Delta, Lufthansa to Pass EU's Carbon Costs on to Customers

Delta, Lufthansa to Pass EU's Carbon Costs on to Customers

Airplane image via Shutterstock

Two weeks after the E.U.'s highest court ruled that all airlines must pay for the carbon emissions produced during flights in and out of the bloc, two airlines are moving to pass the expense to customers, and Chinese airlines are flatly refusing to comply.

Delta Airlines has begun adding a $3 surcharge each way for flights in and out of the E.U., but wouldn't comment to several news outlets whether the charge was directly related to being forced into the E.U. Emissions Trading System (ETS). The new rules went into effect Jan. 1.  

Germany's Deutsche Lufthansa AG, however, firmly pointed the finger at the ETS as the reason for including ETS compliance costs in an existing fuel surcharge. Lufthansa raised that fuel surcharge to 10 euros in mid-December, but said this week it doesn't have plans to increase the surcharge in the immediate future.

It's unclear how long Lufthansa will refrain from further price increases, considering that the ETS carbon permits will cost the company 130 million euros (US$166.9 million) this year alone.

The program requires airlines to turn in enough carbon permits next year to cover the emissions produced during flights in and out of Europe in 2012. Although the industry is getting the lion's share of permits for free, the overall cost to airlines could top $26 billion by 2020 as the number of free permits declines.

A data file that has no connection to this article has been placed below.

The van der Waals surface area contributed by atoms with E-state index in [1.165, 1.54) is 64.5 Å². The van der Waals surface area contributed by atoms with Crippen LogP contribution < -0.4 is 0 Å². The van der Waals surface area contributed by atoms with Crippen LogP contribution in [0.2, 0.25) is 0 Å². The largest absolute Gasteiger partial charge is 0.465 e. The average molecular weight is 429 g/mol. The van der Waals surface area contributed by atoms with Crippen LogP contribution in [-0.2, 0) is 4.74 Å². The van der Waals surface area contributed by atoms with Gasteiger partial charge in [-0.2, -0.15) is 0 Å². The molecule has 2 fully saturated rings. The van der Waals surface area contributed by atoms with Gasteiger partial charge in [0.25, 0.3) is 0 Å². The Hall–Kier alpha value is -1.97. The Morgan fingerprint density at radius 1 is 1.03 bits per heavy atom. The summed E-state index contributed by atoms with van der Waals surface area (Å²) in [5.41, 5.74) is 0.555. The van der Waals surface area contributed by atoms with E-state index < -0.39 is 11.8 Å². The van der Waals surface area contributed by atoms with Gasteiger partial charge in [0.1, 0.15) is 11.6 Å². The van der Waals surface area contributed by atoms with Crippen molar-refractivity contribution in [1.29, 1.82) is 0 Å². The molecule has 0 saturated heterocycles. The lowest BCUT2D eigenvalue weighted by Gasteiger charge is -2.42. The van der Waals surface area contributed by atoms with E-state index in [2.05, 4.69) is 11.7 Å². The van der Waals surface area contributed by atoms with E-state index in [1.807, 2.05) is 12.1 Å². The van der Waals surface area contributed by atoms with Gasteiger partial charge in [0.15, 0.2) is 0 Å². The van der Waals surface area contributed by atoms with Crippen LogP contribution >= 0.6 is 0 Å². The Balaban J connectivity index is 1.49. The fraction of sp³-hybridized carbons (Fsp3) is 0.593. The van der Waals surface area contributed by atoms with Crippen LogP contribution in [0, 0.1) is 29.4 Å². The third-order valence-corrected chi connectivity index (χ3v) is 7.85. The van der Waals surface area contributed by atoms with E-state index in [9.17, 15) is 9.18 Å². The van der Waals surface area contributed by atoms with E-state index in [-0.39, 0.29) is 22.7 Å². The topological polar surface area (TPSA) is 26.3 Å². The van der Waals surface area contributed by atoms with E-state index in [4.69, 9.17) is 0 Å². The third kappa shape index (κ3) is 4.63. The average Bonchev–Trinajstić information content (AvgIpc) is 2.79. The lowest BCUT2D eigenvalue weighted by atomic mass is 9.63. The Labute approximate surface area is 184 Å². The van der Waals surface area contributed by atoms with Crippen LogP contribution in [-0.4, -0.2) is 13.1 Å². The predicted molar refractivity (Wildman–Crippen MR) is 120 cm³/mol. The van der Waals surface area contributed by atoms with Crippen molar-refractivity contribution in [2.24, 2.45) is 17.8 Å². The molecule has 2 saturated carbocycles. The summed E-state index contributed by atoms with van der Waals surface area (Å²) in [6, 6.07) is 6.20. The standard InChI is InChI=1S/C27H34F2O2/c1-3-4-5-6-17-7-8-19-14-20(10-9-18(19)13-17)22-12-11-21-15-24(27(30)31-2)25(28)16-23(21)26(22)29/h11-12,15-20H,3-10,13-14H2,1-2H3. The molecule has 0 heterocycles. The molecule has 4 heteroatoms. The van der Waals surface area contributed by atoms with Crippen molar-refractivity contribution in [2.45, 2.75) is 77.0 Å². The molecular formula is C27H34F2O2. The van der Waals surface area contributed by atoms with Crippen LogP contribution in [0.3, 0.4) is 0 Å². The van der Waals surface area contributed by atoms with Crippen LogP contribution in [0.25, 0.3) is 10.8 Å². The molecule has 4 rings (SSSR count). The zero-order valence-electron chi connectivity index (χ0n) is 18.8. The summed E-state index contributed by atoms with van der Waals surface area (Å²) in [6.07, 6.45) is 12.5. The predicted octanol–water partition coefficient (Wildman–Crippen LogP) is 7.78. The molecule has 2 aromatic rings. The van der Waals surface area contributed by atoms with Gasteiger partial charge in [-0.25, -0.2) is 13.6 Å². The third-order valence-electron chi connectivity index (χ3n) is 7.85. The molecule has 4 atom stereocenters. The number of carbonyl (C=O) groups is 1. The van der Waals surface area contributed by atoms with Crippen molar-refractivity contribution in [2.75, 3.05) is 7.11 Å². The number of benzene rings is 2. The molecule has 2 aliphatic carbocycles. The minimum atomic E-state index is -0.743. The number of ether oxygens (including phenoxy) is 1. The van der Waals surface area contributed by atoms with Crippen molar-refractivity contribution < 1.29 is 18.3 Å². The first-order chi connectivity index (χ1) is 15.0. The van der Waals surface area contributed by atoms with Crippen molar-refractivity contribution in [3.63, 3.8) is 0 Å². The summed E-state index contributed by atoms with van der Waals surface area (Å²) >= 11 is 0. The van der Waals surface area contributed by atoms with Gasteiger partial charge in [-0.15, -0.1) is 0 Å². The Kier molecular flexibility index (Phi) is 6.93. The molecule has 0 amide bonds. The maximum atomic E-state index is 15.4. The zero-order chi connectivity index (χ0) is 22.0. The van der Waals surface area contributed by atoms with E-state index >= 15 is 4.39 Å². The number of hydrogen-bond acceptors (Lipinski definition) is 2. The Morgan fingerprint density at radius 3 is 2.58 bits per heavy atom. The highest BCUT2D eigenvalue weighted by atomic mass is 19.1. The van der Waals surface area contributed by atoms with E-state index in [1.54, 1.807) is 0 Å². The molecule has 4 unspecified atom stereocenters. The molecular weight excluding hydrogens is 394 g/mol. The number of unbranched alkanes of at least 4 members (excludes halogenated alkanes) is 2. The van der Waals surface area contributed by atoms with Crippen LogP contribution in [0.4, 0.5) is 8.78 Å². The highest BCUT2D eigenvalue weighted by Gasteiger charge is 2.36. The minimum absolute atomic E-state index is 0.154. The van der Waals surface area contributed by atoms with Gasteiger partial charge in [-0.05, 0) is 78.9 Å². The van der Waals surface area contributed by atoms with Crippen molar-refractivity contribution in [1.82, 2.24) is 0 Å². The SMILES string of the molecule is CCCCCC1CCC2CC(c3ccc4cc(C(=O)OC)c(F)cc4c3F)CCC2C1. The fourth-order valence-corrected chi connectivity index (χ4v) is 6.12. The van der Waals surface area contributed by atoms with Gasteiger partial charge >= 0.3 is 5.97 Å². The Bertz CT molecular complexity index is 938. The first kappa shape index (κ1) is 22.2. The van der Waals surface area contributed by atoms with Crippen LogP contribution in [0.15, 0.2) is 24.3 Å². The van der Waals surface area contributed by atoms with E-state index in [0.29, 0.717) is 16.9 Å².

There's one group of airlines that won't be passing the costs to customers: the Chinese. That's because they don't plan to follow the ETS rules at all.

"China will not cooperate with the European Union on the ETS, so Chinese airlines will not impose surcharges on customers relating to the emissions tax," Cai Haibo, deputy secretary-general of the China Air Transport Association, told Reuters today.

Although aviation is responsible for a small slice of global greenhouse gas emissions, it is a rapidly growing slice, now responsible for an estimated 3 percent of total emissions. The global aviation industry has been working toward a sector-wide approach to reducing its carbon footprint, and some speculate the new EU ETS rule could accelerate that slow-moving effort.

The governments of India, Australia, Russia, Korea and South Africa also publicly oppose the new law. Stay tuned for more lawsuits, fare hikes and surcharges lobbied in the coming months as various governments and airlines pressure the EU to drop or modify the rule.

Airplane image via Shutterstock.